Monday, December 8, 2008


It was his routine. A routine that he religiously performed for seven years. And all he longed for was advancement in his job and enough money to take care of his wife.

When the distant temple bells would toll precisely at seven o'clock every evening, Ramu would rush from his one-room abode--actually an outhouse adjoining the local money-lender's house--wash his hands and sprint toward the far end of the street, bearing with him his uneasy load of injustice of life. And the bells would continue to toll unitl he almost reached the sacred plot of the temple.

Seven years of worship--a kind of mechanical chore--has not fructified in any tangible rewards. Yet his trust in the magical and mystical powers of the supernatural dieties has not deserted him. He believed blindly.

As soon as he reached the holy spot that muggy and rainy Friday evening, the sweltering end of June, he, as usual, circumambulated the temple thrice, gently stepped inside and rang the brass bells; folded his hands in deference to the mightiness of the stony idol, bowed as a sign of his insignificance before the immutable Unknown, and eventually prostrated before the dark oily image. The shirtless Brahmin priest lighted a camphor on a shiny copper plate and moved it hurriedly thrice clockwise while confusingly invoking the blessings of the Divine in an incomprehensible language. He carefully picked a few marigolds and green fragrant leaves and placed in the cupped hands of Ramu. With a copper spoon the priest dropped a few drops of sanctified water in the devotee's carefully adjusted hands. Ramu sipped the water.

Such a glorious ritual! Similarly Ramu performed his duties as a lower division clerk in the state government office devoted to tax levy and collection for fourteen years. In his office hie superiors were almost like gods. Those changing gods at least blatantly demonstrated their anger or petty indifference but never their dissatisfaction with Ramu's diligence and efficiency. He felt his colleagues with "connections" were promoted or their sloppy work was never questioned. What about the real gods? "Can I have connections with gods," Ramu would muse periodically.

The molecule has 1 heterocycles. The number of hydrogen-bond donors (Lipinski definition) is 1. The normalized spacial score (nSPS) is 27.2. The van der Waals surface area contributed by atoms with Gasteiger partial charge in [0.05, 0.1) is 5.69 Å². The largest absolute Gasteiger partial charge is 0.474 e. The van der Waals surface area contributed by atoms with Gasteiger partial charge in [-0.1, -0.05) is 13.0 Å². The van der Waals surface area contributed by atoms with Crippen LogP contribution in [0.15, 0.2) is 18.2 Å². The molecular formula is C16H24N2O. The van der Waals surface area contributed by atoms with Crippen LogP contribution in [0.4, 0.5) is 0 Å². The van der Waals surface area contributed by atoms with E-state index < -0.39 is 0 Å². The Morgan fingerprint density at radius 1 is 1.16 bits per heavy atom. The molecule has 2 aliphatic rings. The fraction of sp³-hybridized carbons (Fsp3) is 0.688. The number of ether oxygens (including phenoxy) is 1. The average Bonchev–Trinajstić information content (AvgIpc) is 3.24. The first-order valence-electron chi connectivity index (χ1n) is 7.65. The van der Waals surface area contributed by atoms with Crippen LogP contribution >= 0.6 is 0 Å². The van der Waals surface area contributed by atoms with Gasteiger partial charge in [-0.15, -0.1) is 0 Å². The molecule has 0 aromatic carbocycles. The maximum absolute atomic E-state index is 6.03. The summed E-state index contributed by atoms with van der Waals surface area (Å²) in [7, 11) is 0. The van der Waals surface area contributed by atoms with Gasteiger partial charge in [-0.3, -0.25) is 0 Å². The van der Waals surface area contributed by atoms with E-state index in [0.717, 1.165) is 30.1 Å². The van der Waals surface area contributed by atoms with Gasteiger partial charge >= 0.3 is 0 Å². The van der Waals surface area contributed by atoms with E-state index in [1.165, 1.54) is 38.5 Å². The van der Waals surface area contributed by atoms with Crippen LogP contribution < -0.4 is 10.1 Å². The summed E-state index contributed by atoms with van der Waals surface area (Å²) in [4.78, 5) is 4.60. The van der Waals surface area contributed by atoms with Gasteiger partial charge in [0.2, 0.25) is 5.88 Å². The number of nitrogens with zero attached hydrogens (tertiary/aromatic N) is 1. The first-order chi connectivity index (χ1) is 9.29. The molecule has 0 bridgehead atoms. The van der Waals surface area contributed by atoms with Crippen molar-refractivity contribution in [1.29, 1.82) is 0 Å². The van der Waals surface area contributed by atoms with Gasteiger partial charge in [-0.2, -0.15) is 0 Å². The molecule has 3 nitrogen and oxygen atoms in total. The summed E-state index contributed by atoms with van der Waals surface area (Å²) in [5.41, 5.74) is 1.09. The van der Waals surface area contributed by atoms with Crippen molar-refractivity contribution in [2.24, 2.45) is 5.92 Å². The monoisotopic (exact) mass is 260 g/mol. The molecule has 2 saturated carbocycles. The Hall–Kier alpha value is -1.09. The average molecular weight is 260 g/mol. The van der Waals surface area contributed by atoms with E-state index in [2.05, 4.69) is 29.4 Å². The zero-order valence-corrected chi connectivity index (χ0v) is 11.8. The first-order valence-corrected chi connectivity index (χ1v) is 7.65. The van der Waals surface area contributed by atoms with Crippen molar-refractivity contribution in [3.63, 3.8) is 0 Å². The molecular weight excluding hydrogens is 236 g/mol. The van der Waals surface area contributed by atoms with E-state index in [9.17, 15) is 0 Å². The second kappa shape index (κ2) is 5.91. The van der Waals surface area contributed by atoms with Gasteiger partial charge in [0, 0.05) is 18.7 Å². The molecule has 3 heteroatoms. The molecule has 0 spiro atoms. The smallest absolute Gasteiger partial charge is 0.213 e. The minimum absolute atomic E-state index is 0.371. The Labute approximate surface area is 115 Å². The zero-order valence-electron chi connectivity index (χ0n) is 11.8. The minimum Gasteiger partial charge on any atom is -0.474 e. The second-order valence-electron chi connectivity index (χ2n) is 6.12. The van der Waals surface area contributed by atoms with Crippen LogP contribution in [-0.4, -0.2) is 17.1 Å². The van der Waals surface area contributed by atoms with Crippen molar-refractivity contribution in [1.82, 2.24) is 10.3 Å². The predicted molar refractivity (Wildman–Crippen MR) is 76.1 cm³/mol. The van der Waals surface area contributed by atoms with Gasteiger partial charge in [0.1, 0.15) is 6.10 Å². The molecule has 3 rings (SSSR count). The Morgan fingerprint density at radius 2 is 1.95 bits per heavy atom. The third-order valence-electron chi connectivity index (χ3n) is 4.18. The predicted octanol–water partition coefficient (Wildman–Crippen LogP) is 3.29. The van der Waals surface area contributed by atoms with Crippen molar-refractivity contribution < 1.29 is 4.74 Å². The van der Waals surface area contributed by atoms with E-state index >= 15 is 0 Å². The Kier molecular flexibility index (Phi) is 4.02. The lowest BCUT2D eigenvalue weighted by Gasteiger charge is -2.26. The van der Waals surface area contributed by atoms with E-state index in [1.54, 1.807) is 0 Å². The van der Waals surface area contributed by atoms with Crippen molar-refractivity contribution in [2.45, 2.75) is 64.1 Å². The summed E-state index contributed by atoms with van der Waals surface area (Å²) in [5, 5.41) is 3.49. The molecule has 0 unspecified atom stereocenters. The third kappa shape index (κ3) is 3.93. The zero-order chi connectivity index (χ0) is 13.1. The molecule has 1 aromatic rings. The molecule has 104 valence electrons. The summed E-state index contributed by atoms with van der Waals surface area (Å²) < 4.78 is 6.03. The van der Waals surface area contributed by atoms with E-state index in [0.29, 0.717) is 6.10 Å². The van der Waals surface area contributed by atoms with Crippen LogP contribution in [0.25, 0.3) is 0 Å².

Ramu brought back in his folded hands a piece of fresh coconut the priest offered to share with his wife, Rukku, hoping that the gods would bless her with a child.

They have been married for about fourteen years--the first seven were a mere span of marital ecstasy and comfort; the past seven years prolonged like a tropical summer afternoon. Struggle, self-torture.

"I don't trust the efficacy of these sacred coconut pieces anymore," retorted Rukku. "After all, we've performed prayers, visited fdholy places like Tirupati, bribed the gods and the priests, have had only dips in Ganga, Godavry, and Kauvery; fed the brahmins, gave donations for temples. You name it! My god, we have done every conceivable thing to please te gods above. And you've also tried to please and humor the gods in your office. Have you had any promotions? Your friend Krishna, a mere bachelor degree holder, has even become an upper division clerk. And...and...have I conceived yet? No! If there is no meaning or purpose in life, if there is no charm or pleasure, then why should we suffer to continue our daily visits to the temple. Please stop form now on."

Such perorations were a routine with Rukku.

But on that particular rainy evening, when Ramu rushed back from the temple in mud, slush, and sweat, Rukku ebulliently smiled at him--perhaps the first natural one in seven years--instead of reproaching him. Stunned and perplexed, he muttered--what miraculous events have taken place in the past forty minutes?"

"Oh, our neighbor widow visited with me. And she quoted Lord Krishna's counsel to the warrior Arjuna from the Bhagavad Gita. "In work thy rightful interest should lie, nor even in its fruits; let not thy motive be the fruit of work; to no work let not thine attachment be."

Ramu wiped his sweat in Rukku's saree.
-- Brought you by RK

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